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WINGS Birding Tours – Information

Chile: Tierra del Fuego to the Atacama Desert

Tour Information

Note: The information presented here is an abbreviated version of our formal General Information for Tours to Chile. Its purpose is solely to give readers a sense of what might be involved if they take this tour. Although we do our best to make sure that what follows is completely accurate, it should not be used as a replacement for the formal document sent to all tour registrants, whose contents supersedes any information contained here.

ENTERING CHILE: A passport valid past the date of your departure from Chile and at least one blank passport page are required. A visa is not required of U.S. citizens. 

Citizens of other countries may need a visa, and should check with the Chilean embassy or consulate. If required by the embassy or visa-granting entity, WINGS can provide a letter for you to use regarding your participation in the tour. 

Citizens of the USA, UK and Canada  do not have to pay the USD $160 entry (“reciprocity”) fee. As far as we are aware Australian citizens must still pay this fee (roughly USD $60); a receipt will be stapled into the passport and is good for the life of your passport, so don’t throw it away. These fees may change annually and can be paid in cash (but be warned you need pristine bills) or credit card.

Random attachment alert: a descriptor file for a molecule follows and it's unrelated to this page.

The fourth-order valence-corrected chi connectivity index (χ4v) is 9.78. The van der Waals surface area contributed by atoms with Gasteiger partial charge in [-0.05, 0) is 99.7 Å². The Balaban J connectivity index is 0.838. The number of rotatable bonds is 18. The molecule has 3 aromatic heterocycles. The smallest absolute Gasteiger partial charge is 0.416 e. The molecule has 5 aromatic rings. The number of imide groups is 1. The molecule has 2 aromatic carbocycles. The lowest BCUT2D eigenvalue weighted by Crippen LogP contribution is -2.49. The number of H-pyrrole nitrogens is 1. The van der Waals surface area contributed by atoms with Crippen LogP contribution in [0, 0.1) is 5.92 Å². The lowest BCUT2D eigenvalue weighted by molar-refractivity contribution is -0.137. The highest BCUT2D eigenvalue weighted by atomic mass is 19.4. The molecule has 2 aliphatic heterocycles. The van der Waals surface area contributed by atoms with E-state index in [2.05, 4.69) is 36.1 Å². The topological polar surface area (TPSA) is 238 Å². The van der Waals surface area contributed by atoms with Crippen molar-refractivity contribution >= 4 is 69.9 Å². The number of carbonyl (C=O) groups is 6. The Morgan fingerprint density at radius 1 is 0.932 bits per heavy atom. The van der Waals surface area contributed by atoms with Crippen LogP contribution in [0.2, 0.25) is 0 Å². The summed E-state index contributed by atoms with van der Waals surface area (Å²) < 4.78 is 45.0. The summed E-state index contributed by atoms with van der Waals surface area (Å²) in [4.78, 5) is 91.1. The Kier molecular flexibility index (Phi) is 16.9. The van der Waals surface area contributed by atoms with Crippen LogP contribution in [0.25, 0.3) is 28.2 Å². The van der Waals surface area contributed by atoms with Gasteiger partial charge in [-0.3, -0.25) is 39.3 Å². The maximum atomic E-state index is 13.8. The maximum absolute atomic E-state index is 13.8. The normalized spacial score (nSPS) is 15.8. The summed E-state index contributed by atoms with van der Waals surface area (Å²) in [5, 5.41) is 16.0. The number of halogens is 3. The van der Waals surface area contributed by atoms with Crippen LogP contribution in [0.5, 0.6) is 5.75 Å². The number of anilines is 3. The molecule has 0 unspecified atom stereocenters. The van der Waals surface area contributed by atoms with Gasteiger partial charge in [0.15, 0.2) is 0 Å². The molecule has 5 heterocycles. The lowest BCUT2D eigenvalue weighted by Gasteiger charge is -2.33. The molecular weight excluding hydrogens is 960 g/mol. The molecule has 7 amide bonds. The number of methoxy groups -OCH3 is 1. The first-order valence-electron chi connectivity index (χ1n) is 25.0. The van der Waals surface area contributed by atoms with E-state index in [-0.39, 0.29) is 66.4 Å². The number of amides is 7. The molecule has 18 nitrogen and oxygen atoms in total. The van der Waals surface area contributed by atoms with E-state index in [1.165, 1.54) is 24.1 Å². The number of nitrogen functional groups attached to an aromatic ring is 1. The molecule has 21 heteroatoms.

COUNTRY INFORMATION: You can review the U.S. Department of State Country Specific Travel Information at http://travel.state.gov/content/passports/english/country/chile.html, and the CIA World Factbook background notes on Chile at https://www.cia.gov/library/publications/the-world-factbook/geos/ci.html.

Most days we’ll have continental breakfast between 6:00 and 7:00 a.m. (earlier before our pelagic or possible very early flights). After breakfast we usually depart for a day of birding and/or travel, with box lunches and a supply of snacks (fruit, cookies, nuts, etc.) and drinks to keep us going. One morning we do a six- to eight-hour pelagic out into the Humboldt Current. Dinners are at our hotels, and sometimes involve set menus.